Searching for Martian life: Are we looking in the right place? Is Mars truly a desolate, sterile desert? Some scientists think not, and suggest turning our sights to the planet’s hidden underworld for answers.

Thus far, we have not found evidence of life on Mars. Is it truly a sterile desert, or are we simply looking in the wrong place? #Mars #NASA

A stinky noxious gas could point us toward alien life Phosphine can accumulate in a planet’s atmosphere where telescopes from Earth might be able to detect it

Hold your noses! ET life might produce noxious gases in the form of #phosphine. Here’s why phosphine is an important marker in the search for alien life in the universe. #astrobiology #biosignatures #exoplanets

How “fast radio bursts” are used in the search for alien life Detecting fast radio bursts is difficult because the data is "noisy" so ruling out false positives is a current topic of study. A group of researchers improved detection using a computer method called a "convoluted neural network" that improved accuracy.

Detecting fast radio bursts is difficult because the data is “noisy” so ruling out false positives is a current topic of study. A group of researchers improved detection using a computer method called a “convoluted neural network” that improved accuracy.

Microscopic animals glow in the dark to survive radiation Scientists found a new species of tardigrade that protects itself from UV radiation with the help of a naturally occurring fluorescence in its body.

Glowing #tardigrades?! Learn how a newly discovered species of tardigrade survive extreme UV radiation. #astrobiology

What underwater volcanoes can teach us about Saturn’s moon Studying underwater volcanoes called "hydrothermal vents" at the bottom of the ocean taught us that the hydrogen down there probably isn't a primary food source for life in this extreme environment.

How can we study far away plants using Earth environments? By looking at the bottom of the ocean! #hydrogen #hydrothermalvents #astrobiology

Is there life on Venus? An international team of researchers claim that a molecule called phosphine is a potential marker for life, and also happens to be in the atmosphere of Venus, according to their measurements. Other scientists are re-analyzing the results.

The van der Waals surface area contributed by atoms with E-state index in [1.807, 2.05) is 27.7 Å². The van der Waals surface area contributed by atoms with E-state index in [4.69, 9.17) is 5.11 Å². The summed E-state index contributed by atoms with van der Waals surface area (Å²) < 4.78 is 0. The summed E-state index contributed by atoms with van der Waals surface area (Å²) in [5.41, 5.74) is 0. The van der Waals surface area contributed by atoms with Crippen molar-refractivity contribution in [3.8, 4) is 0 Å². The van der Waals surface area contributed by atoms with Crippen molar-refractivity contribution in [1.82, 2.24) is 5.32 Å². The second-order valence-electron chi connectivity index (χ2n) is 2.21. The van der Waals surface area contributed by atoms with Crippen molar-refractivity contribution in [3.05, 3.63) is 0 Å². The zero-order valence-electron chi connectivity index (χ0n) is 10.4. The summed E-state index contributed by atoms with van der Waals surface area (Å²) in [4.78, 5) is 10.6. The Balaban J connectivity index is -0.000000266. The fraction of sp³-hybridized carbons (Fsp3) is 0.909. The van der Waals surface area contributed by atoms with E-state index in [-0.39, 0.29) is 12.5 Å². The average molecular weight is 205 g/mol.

In September, a research group broke the internet when they said they discovered a molecule called phosphine in the atmosphere of Venus. We’ll try to break it down. #phosphine #venus #venuscloudlife

Algae in space teaches us how life responds to harsh environments A species of blue-green algae that can live in rocks could resist radiation and extreme space weather, and returned to Earth still viable!

Extremophiles can literally survive in many conditions, even in the extreme radiation of space. Read this article to learn how extremophiles help us understand the search for life in the universe.

Could a deadly gas be a sign of life? The presence of carbon monoxide on exoplanets is no longer a reason to discount the possibility of the presence of life.

How do scientists look for life in the universe? Usually they look for gasses that would support life, and assume anything toxic to us would be toxic to life. Perhaps that isn’t true across the board.

Looking for life by looking for metabolism Metabolites like amino acids and lipids are potential biomarkers to guide life detection efforts beyond Earth

How can amino acids, lipids, and other metabolites help scientists with life detection in space? #Astrobiologists look at how our cells function and use that information to develop strategies for searching for evidence of life beyond Earth.

There may be other ways to build DNA and RNA Researchers have made a synthetic DNA that is made of eight bases instead of the normal four. This genetic system was capable of supporting the requirements of life. This work lays the foundation of how life could look on a different world.

One of the most fundamental building blocks of life on earth is DNA. This molecule consists of four base pairs and a negatively charged backbone that come together to form the double helix. If life existed elsewhere in the universe, READ MORE